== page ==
- Iron is a bit difficult to absorb. Heme iron, from animal sources, is more easily absorbed than non-heme iron, from vegetarian sources. For this reason, there are many little diet hacks you can utilize to make sure you get all the iron you need:
- Make sure you include vitamin C-rich foods with your iron to help absorption, and avoid calcium-rich foods, which bind iron, for at least a half hour before eating an iron-rich meal.
- Tea and coffee can also interfere with iron absorption, so try to keep those beverages separate from your high-iron meals.
- Cooking with iron pots increases iron concentration significantly, particularly for acidic foods such as tomatoes, wine, vinegar, and citrus.
- Eating small amounts of iron throughout the day will increase absorption more than consuming a lot of iron all at once. So try to spread it out.
- Spinach, although high in iron, is also high in oxalates, which impair the absorption of non-heme iron. Spirulina, soybeans, cream of wheat, quinoa, prune juice, dried apricots and figs, beans (kidney, lima, and pinto in particular), cashews, sunflower seeds, broccoli, potatoes, blackstrap molasses, and Swiss chard are all good choices for upping your iron.
3. Eat Healthy Fats
And plenty of them. A lot of vegans end up on extremely low-fat diets that can impair absorption of fat-soluble vitamins and can actually result in poor blood lipid balance. Nuts, seeds, extra-virgin olive and coconut oils, and avocadoes provide plenty of healthy fats. It’s important to strive for higher amounts of omega-3 fatty acids to help reduce inflammation in the body, and therefore risk of disease. I recommend vegans take a vegan DHA/EPA supplement. Ovega-3, Deva, and Source Naturals all make a version of this. Flaxseeds, algae, and chia seeds are also all good sources of omega-3s.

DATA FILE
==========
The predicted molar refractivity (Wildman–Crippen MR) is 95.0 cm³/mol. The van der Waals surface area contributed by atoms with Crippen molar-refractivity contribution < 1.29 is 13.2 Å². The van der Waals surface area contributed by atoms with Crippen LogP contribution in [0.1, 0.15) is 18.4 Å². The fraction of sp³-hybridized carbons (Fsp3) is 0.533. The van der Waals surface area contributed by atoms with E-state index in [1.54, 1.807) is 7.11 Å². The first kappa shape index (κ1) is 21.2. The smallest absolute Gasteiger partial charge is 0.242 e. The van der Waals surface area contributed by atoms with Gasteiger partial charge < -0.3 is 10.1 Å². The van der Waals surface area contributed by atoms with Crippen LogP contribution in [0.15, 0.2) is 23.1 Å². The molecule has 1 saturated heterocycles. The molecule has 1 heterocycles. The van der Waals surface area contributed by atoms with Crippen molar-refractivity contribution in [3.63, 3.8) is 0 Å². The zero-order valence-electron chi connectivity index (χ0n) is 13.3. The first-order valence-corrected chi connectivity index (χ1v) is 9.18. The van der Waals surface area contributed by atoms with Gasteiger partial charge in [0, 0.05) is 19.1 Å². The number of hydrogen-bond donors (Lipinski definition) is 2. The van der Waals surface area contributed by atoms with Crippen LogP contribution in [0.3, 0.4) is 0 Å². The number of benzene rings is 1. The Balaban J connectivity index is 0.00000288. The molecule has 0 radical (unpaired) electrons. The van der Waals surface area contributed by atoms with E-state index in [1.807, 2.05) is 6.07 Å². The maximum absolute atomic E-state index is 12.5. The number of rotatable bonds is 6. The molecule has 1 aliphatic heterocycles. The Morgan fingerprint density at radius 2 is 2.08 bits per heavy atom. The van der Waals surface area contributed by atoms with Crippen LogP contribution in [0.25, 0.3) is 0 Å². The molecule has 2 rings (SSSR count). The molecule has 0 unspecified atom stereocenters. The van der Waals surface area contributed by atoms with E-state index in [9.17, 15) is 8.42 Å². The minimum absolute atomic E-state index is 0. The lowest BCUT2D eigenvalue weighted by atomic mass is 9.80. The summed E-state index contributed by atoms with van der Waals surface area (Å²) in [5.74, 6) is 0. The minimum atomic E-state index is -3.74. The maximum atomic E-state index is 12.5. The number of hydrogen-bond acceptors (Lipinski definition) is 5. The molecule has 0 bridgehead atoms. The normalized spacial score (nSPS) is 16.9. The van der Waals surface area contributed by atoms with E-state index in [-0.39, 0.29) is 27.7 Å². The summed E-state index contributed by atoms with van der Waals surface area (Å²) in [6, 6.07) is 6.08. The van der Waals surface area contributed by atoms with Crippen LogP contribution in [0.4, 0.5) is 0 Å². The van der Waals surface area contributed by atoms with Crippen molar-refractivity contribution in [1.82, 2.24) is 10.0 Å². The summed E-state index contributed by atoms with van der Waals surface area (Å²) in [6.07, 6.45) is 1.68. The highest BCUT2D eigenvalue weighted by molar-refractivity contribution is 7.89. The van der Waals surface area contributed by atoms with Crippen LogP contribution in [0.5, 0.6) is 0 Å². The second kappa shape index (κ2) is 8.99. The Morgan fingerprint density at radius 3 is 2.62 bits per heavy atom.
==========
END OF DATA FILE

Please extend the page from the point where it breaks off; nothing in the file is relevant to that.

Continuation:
4. Don’t Fill Your Diet With Carbs
The biggest mistake I see vegans make is that they overdose on breads, crackers, cakes, cookies, and other carbohydrates in replacement of what they’ve cut out. These foods tend to be nutrient poor and unsatisfying. This habit is one of the main reasons a lot of vegans end up sick. I highly recommend making the majority of your diet rich in brightly colored vegetables (especially greens, reds, and oranges), with good helpings of beans, fruits, and nuts. Sprouted, whole, and sourdough grains should be included (if you want them there), but should not make up the bulk of what you consume.
This is a pretty good basic, but by no means comprehensive, guideline for vegan athletes (or wannabes). I welcome questions, though, should you have them. In the meantime, enjoy your food and lift heavy, my friends.
1. Sportscience. "Effect of Vegetarian Diets on Performance in Strength Sports," Sportscience 6. Accessed 10/12/2013
2. Volek JS, Ratamess NA, Rubin MR, Gómez AL, French DN, McGuigan MM, Scheett TP, Sharman MJ, Häkkinen K, Kraemer WJ., "The effects of creatine supplementation on muscular performance and body composition responses to short-term resistance training overreaching," Eur J Appl Physiol. 2004 May;91(5-6):628-37
3. Rawson ES, Volek JS., "Effects of creatine supplementation and resistance training on muscle strength and weightlifting performance," J Strength Cond Res. 2003 Nov;17(4):822-31
4. McMorris T, Mielcarz G, Harris RC, Swain JP, Howard A., "Creatine supplementation and cognitive performance in elderly individuals," Neuropsychol Dev Cogn B Aging Neuropsychol Cogn. 2007 Sep;14(5):517-28.
5. Benton D, Donohoe R., "The influence of creatine supplementation on the cognitive functioning of vegetarians and omnivores, " Br J Nutr. 2011 Apr;105(7):1100-5. doi: 10.1017/S0007114510004733.
Photo 1 courtesy of Melody Schoenfeld.
Photos 2 & 3 courtesy of Shutterstock.
Topic: Healthy Eating